Internal Auditing, Auditors and Registrars

How did you handle this topic in the registration during your implementation?

  • Juniper - Internal Audits and Auditors

    Juniper Networks is in the process of implementing TL 9000 with expectations of obtaining registration in early 2004. They are a relatively small company with about 1500 employees. They were not previously registered to ISO and are implementing both ISO 9000:2000 and TL 9000 simultaneously. One of the main issues with their implementation early on was that their senior leaders did not appreciate the extent of involvement, participation and messaging to the rest of the organization required of them by the TL 9000 standard. They, at first, committed their support and buy-in, but then left the details of the implementation to others. As a result, the implementation efforts at first were difficult with people in the company thinking that this was an extra effort over and beyond "real work". Thus it was difficult for people to allocate resources to the extent needed for something viewed as "extra". This also impacted their ability to obtain and train an adequate internal auditor pool.

    They started out training 10 part time auditors from the Quality Department. They trained the auditors early so that they would perform process audits to understand the gap between existing operations and TL requirements and metrics. Once the senior leaders' participation and commitment became more robust, they were able to recruit about 20 other people. They expect to have an auditor pool of about 30 ongoing. About 10 of these people will be in the central quality group with the auditing responsibilities as part of their job and annual objective. The rest of the pool will be decentralized, and voluntary. This combination of a pool made up of centralized (part of their job) and decentralized voluntary gives them a great deal of flexibility. It provides a stability and level of SME expertise with the centralized people and flexibility, reduction in travel expenses, and a network of local advocates and SMEs in the decentralized portion of the pool. They also did not want a totally centralized auditor pool made up of people from the quality group because they did not want the auditors to be viewed and as “police force” of outside people. They wanted the function integrated within the business operations and something that the managers would use to help identify improvement areas.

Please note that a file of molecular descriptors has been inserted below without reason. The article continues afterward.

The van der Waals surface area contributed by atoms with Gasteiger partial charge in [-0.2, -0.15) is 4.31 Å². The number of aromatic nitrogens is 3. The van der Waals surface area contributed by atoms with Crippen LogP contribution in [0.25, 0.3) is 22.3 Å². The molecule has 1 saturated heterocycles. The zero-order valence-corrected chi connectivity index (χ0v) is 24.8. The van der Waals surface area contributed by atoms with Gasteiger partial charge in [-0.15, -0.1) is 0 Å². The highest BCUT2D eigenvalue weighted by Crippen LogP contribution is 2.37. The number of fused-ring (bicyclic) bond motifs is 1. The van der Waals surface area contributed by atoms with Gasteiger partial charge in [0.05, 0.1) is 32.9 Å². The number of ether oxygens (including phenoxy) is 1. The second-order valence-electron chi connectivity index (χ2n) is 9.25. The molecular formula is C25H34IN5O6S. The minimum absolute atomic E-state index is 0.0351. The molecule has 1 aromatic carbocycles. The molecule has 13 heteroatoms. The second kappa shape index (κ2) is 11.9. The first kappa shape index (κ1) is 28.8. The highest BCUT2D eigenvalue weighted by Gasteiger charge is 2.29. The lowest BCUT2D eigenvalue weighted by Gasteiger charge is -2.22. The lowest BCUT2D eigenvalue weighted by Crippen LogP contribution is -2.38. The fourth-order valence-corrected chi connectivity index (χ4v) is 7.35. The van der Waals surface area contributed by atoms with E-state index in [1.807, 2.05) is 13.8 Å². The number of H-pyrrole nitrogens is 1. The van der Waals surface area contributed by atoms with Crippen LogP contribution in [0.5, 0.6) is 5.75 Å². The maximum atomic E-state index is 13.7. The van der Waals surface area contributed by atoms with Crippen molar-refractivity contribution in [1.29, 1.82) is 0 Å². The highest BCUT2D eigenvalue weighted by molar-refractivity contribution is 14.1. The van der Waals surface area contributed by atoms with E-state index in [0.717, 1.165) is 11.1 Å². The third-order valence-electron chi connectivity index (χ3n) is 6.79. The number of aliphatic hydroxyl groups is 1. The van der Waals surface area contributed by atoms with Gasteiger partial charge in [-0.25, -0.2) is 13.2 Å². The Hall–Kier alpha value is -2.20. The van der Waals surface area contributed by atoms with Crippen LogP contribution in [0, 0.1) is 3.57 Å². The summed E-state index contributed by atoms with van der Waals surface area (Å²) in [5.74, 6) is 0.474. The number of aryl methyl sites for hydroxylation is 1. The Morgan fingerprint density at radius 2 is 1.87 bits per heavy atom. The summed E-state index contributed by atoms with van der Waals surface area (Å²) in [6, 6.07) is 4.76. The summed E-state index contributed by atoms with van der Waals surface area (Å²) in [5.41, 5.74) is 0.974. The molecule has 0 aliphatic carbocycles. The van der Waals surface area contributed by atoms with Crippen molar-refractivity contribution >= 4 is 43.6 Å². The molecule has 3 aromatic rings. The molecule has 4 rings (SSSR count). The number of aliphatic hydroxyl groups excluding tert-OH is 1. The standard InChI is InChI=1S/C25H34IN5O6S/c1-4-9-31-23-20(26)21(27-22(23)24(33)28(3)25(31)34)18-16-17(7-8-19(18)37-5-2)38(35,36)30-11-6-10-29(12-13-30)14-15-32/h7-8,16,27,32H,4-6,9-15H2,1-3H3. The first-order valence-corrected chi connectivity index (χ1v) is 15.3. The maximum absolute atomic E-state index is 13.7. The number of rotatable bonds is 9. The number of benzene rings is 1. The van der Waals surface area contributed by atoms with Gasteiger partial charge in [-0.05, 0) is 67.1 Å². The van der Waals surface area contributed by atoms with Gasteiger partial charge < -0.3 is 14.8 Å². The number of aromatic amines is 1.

They have a single audit approach, strategy process and tools and aids that is maintained by the central quality department. This ensures consistency in results and focus even with the decentralized and voluntary auditors. They also use a mentorship program for new auditors to improve skills.

    They share audit findings across the auditor pool and with senior leaders at management reviews. The intent is more toward identifying best practices and replicating them in other parts of the organization. They have two types of audits—both audits on individual processes for TL conformance and effectiveness, but also whole system audits. Prior to registration they are concentrating more on the process audits-and will transform to more audits on the whole system after registration.

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  • Lucent - Registrars

    In light of Lucent's initial registration strategy where decisions to register for TL were made locally, there were relationships established with multiple registrars. As part of the supply chain and then Lucent registration consolidation initiatives, Lucent changed to having a single registrar.

    The selection criteria included more than just cost:

    • What's important to the business (i.e., Lucent is global, therefore registrar should have a global reach).
    • Reputation
    • Years of experience
    • Was have a relationship already established with any of our units
    • Flexibility
    • Cost
    • Any existing relationship and potential risks/costs to discontinue
    • Registrar's knowledge of the company to waylay any issues due to complexity

    The process involved issuing and Request for Quote (RFQ) to a number of registrars; meeting with the respondents to clarify requirements and answer any questions and a final meeting with the finalists before the selection was made.

    Use the registrar often for confirming assumptions about requirements, testing logic and to see if there are any flaws in the company’s logic about TL 9000.

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  • Siemens - Internal Audit

    Siemens ICN utilizes a centralized Internal audit approach. The Corporate Quality System Manager is responsible for leading the Internal audit team as well as assigning lead auditors. Internal auditors are drafted from each of the major organizations such as Engineering, Sales, HR etc. The Corporate Quality System Manager develops the audit schedule for each quarter. New audits are added to the schedule if a new program is deployed. An automated in-house Lotus-based, web-accessible system is used to track corrective/preventative actions. The responsible individuals address findings from internal audits. The auditor is responsible for reviewing the effectiveness of action/s taken and close the finding.

    Read the complete interview (PDF,17KB)